I have had the pleasure of working with Dr. Jonathan Wright for the past several years. He is the “Father of Bioidentical Hormone Replacement Therapy” as the very first doctor to prescribe these natural hormones in the United States. My last few books detail the benefits of using bioidentical hormones in place of synthetic hormones. For in-depth information, please reference The Sexy Years, Ageless, and Breakthrough. Since Dr. Wright is the premier expert in this field, I have asked him to participate in a new series of blogs to explore many of your specific questions about BHRT. Plus, the timing is good for him since he has just released a book entitled, Stay Young & Sexy with Bio-Identical Hormone Replacement. I encourage you to check it out as a comprehensive guide to BHRT.
SUZANNE: Dr. Wright, I have many women who write to me to ask about menstrual clotting. Most have doctors who say this afflicts some women more than others and there’s not much that can be done about it. I know you have a fairly simple remedy. Could you please share this with my readers?
DR. WRIGHT: Just a few years after opening Tahoma Clinic (it wasn’t named that then) in 1973, I was working with a nurse who, like me, had a background in conventional medicine, but had decided on her own that since our bodies are made up of natural substances and natural energies it made sense to prevent and treat illness with those same natural substances and energies rather than totally un-natural patent medicines. One of her problems was bruising rather more easily than nearly anyone she knew.
Even then, it was known that a major function of vitamin K is to stop easy bruising. She’d had her levels measured at the hospital where she worked by the then-current test (which measured blood coagulability), and was told it was said to be “very close to normal”, so that couldn’t be her problem. I advised her to try flavonoids, which can also stop easy bruising by strengthening blood vessels, including tiny capillaries, so they don’t break as easily.
Two or three months later, she reported that her “easy bruising” was a little better, but not that much. With no other remedies available, I advised her to take a larger-than-usual quantity of vitamin K1, 5 milligrams daily. (At that time, the only supplemental forms of vitamin K available were vitamin K1, phylloquinone, and vitamin K3, a semi-synthetic form.)
I didn’t see her for at least another six months, when she came back about another concern. When we were done discussing that, she noted that her “easy bruising” was entirely gone, and she’d noticed one other unexpected benefit. Her menstrual clotting—which had been extremely heavy since she’d started her menstrual periods over 20 years before—had entirely gone away. She said: “My clotting with periods has been so that sometimes I missed school or work because of pain. Sometimes the clots were so big I would name them!” She hadn’t mentioned this problem before because, she said, “I thought it was just normal for me. Besides, a few other women I know have the problem, too.”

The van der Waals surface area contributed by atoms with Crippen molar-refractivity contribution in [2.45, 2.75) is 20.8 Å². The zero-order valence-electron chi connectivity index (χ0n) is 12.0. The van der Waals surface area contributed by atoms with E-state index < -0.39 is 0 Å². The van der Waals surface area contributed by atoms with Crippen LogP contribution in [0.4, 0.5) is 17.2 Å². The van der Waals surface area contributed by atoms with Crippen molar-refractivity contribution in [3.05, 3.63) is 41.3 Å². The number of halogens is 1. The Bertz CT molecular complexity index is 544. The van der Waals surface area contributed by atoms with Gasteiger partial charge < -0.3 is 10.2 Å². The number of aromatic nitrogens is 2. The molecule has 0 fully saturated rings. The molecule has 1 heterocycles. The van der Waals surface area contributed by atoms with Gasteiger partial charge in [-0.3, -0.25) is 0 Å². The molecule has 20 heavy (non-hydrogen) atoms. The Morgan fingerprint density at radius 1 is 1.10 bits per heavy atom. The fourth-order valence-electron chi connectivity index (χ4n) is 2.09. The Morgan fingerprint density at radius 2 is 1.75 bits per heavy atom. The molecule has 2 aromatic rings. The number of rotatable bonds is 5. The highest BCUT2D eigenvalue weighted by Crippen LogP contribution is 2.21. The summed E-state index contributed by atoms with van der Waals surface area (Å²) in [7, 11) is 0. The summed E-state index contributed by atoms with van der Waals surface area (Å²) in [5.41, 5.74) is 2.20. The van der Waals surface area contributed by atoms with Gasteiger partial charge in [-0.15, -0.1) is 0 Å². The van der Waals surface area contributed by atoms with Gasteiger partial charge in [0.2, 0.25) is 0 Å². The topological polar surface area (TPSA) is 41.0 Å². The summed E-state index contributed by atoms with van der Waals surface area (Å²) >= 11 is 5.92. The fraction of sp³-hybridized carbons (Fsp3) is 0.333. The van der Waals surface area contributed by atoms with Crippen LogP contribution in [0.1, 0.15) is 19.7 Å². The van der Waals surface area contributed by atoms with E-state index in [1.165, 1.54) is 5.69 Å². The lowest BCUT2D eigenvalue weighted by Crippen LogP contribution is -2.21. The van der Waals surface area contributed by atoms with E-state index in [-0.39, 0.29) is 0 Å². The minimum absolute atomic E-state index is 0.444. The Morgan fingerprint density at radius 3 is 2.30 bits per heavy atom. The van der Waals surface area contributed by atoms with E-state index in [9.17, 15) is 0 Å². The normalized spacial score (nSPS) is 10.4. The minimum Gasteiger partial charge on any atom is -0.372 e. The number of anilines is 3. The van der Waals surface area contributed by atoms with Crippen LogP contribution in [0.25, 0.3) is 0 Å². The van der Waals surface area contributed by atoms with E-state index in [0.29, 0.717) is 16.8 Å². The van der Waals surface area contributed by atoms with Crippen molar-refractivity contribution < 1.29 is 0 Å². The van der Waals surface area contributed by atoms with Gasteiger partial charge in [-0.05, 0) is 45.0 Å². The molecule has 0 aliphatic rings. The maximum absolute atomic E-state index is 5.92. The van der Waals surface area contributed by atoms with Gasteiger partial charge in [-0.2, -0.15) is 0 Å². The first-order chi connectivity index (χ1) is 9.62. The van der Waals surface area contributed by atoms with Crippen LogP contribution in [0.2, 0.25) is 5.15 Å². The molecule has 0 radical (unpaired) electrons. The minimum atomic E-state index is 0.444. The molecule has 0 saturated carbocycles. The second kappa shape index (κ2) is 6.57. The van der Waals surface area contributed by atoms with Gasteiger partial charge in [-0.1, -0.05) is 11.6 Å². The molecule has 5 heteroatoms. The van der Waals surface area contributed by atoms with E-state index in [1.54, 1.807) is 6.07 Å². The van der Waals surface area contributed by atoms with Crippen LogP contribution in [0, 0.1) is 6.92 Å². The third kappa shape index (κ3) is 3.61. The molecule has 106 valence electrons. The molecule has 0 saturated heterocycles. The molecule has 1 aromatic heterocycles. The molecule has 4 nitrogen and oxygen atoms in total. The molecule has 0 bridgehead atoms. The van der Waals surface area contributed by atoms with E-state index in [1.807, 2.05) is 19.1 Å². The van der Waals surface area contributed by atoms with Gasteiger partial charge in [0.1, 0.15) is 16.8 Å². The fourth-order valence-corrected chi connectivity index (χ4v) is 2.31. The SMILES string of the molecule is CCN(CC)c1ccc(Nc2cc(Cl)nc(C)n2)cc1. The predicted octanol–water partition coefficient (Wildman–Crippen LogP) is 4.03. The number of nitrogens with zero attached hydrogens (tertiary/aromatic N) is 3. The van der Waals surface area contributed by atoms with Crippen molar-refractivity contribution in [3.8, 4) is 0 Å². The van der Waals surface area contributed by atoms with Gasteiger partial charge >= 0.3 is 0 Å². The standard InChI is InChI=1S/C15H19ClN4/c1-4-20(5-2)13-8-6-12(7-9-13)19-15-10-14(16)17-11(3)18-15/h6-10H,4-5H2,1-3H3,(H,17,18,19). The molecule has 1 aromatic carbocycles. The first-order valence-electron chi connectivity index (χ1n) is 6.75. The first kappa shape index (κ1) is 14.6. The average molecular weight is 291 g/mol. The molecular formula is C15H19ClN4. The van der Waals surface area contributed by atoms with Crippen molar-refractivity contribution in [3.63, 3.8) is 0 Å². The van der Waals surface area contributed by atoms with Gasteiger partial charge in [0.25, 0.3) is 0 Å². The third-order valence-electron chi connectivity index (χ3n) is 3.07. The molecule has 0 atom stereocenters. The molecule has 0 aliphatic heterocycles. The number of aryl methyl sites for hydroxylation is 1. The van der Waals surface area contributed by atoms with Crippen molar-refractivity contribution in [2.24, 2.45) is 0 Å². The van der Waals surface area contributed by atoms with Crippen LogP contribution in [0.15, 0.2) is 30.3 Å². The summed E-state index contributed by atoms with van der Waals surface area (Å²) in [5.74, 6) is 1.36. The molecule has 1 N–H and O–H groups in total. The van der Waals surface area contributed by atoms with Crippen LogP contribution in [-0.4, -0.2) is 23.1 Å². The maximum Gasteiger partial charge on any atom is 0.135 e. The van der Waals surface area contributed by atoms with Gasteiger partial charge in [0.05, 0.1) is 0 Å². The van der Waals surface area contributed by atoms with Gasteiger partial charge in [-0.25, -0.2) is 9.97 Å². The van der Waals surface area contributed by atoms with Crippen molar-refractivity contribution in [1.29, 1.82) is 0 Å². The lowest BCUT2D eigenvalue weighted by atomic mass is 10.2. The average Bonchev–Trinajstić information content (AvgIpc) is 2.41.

SUZANNE: How long did it take for the Vit K to make a difference?
DR. WRIGHT: After starting vitamin K, her first menstrual period was “about the same”, but her second menstrual period had somewhat smaller clots and fewer of them, her third had “very definitely” fewer clots which were also much smaller. By her fourth menstrual period after starting vitamin K, the clots were almost gone, and after that, they were entirely gone.
Neither of us could explain it, since the nursing and medical textbooks of the time told us (as they do today) that the principal function of vitamin K is enabling blood to clot normally—without it, there’s too much easy bleeding. Yet vitamin K had not only helped take away entirely her “easy bruising”, but also her menstrual clotting.
“Please pass this along to any other woman who has menstrual clots” she asked. “I already have, and it’s worked for her, too.”
Since that time (1970s, remember), every (yes, every) woman I’ve worked with who’s taken vitamin K for her menstrual clotting has gotten rid of the problem within a few menstrual cycles. It appears that menstrual clotting is—for those women—a physical symptom of not enough vitamin K.
SUZANNE: Thank you, Dr. Wright. I look forward to sharing more life-changing information from you!
For more information, please visit www.SuzanneSomers.com